The participants and the study team are blinded to the vitamin/micronutrient supplementation. After randomisation, the list of names of participants in each allocation group was used by an independent staff member not involved in the day-to-day running of the study to package the bottles of capsules into boxes labelled only with the participants’ names (not with the allocation group). The bottles of supplements were labelled with the participants’ names and ID numbers along with information such as instructions for storage, lot number, expiry date, manufacturer details and a statement that these are for trial purposes and not for sale. The labels clearly highlighted that the contents were for the consumption of the individual named person only. The information on labels was based on guidance from the chair of the scientific advisory committee overseeing the trial. These measures ensured that all members of the research team in direct contact with participants or involved in outcome measurements are completely blinded to the allocation group. The capsule supplements for all groups are identical in appearance. The codified contents of the capsules are in the custody of the Director of Research, KEM Hospital Research Centre, and will be revealed only at the end of the study, except in the case of an emergency medical situation or severe adverse event requiring unblinding. We had a buffer stock of supplements to allow for lost bottles. Bottles of each individual participant were kept in a box labelled with similar information as on the bottles. The log of distribution of individual bottles and date of collection of the previously distributed bottles was maintained for each participant and the information duplicated on these boxes.

The milk powder intervention is not blinded. We initially intended to supply a placebo powder to the other groups, in order to blind the milk powder intervention. However, this was not possible, due to financial constraints. The field workers who distribute the supplements are unaware that it is only the MMN group that receives milk powder. All outcome assessments are done by staff who are blinded to the allocation groups.

Intervention Product (IP) development

The dose of vitamin B12 (2 μg/day) was shown to be efficacious in our pilot trial [34]. The composition of the MMN tablet was guided by the WHO/UNICEF/UNU international multiple micronutrient preparation (UNIMMAP). It provides approximately 1 RDA of a range of vitamins and minerals, except iron and folic acid (which are administered separately to all groups). The final content was based on a pragmatic approach and a balance between Schedule V of the Drug and Cosmetic Act 1945 (amended; [38]), and the ICMR Recommended Dietary Allowance [39]. As the dose of vitamin B12 could not exceed 1 μg in a single tablet, to fit in with DCA regulations, we decided to administer two tablets of micronutrients supplements, each containing 1 μg of vitamin B12 (Table 1). A reputed local manufacturer was contracted to supply the B12, B12 plus MMN and placebo tablets in batches based on shelf life. Since the micronutrient supplement was considered a nutrient, and not a drug, Food and Drug Administration approval was not necessary.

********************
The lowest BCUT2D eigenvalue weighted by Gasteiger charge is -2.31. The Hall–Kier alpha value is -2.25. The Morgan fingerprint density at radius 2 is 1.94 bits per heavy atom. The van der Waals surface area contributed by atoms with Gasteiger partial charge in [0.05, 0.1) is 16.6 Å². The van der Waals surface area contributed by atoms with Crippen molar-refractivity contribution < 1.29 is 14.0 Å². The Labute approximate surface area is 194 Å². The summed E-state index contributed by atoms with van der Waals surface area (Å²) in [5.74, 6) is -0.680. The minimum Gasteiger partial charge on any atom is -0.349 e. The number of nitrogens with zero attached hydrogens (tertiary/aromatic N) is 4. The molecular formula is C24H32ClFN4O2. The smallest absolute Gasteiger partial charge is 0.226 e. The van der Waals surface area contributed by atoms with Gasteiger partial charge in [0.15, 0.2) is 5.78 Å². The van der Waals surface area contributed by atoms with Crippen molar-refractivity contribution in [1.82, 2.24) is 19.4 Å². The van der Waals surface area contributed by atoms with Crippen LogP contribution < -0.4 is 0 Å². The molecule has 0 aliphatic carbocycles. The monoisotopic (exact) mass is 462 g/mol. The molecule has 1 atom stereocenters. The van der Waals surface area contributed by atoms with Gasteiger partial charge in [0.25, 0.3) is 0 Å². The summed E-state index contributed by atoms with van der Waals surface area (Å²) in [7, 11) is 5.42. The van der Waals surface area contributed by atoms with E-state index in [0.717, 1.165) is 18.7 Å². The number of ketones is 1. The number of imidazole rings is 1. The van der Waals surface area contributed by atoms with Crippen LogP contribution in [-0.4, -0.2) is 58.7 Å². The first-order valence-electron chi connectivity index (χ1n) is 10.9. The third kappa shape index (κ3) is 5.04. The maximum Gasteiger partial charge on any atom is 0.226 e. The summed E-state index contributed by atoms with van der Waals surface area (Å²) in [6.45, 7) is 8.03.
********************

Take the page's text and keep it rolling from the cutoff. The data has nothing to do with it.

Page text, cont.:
Table 1

Contents of the multiple micronutrient supplement tablets, and comparison with the WHO/UNICEF/UNU international multiple micronutrient preparation (UNIMMAP), Schedule V of the Drug and Cosmetic Act (DCA) regulations, and the Indian Council of Medical Research (ICMR) RDA for Indians

 

UNIMMAP (1999)

Schedule V, DCA (2003)

ICMR RDA (2010)

PRIYA

   

Male

Female

 

Vitamin A (μg)

800

480–750

600

600

300

Vitamin D (IU)

200

100–200

400

 

100

Vitamin E (mg)

10

3.35–6.7

7.5–10

 

5

Vitamin C (mg)

70

25–50

40

40

20

Vitamin K (μg)

55

 

Vitamin B1 (mg)

1.4

1–2

1.2–1.7

1.0–1.4

0.75

Vitamin B2 (mg)

1.4

1–3

1.4–2.1

1.1–1.7

0.9

Vitamin B3 (mg)

18

15–26

16–21

12–16

10

Vitamin B6 (mg)

1.9

0.5–1.5

2

 

0.5

Vitamin B12 (μg)

2.4

0.5–1

1.0

1.0

1.0

Zinc (mg)

15

 

12

10

6

Copper (mg)

2

 

2

 

1

Selenium (μg)

65

 

40

 

20

Iodine (μg)

150

 

150

150

75

Dose in PRIYA 2 capsules/day to achieve 2 μg of Vitamin B12; B12 group tablet content is 1 μg of Vitamin B12 per capsule; placebo group tablet contains no micronutrients; iron and folic acid given separately to all groups

To comply with the Government programme of weekly supplementation with tablets of iron and folic acid (100 mg of elemental iron and 500 μg of folic acid), we took the responsibility of procuring and administering the recommended supplements to all participants.

We originally intended to supply 300 ml of milk to achieve the increase in protein intake. However due to safety and logistical issues, we explored alternative options (nutrient bars, cookies, powder). We eventually decided to administer 20 g of milk powder (containing 5 g milk protein) in sachets. This formulation has a good shelf life (2 years) and sachets can be distributed along with the micronutrients. The powder can be dissolved either in milk or water to produce a palatable drink.

All intervention products were kept in a separate secure room and the products were accessible only to specific staff members.

Intervention

The intervention commenced in September 2012. All participants were visited individually and counselled again before being given the supplements. Participants receive supplements on a monthly cycle (with a buffer of 3 extra days’ supply). The protein supplements were started in May 2013.

Compliance

Compliance is being monitored by retrieving the containers of the tablets and counting the number remaining in the container every month. Compliance is encouraged by follow-up telephone calls and a newsletter. We have used the monthly approach successfully in an earlier study which extended over a year, and at the end of which mean compliance remained 80% [34]. We therefore consider the monthly approach both workable within available resources and effective in our population.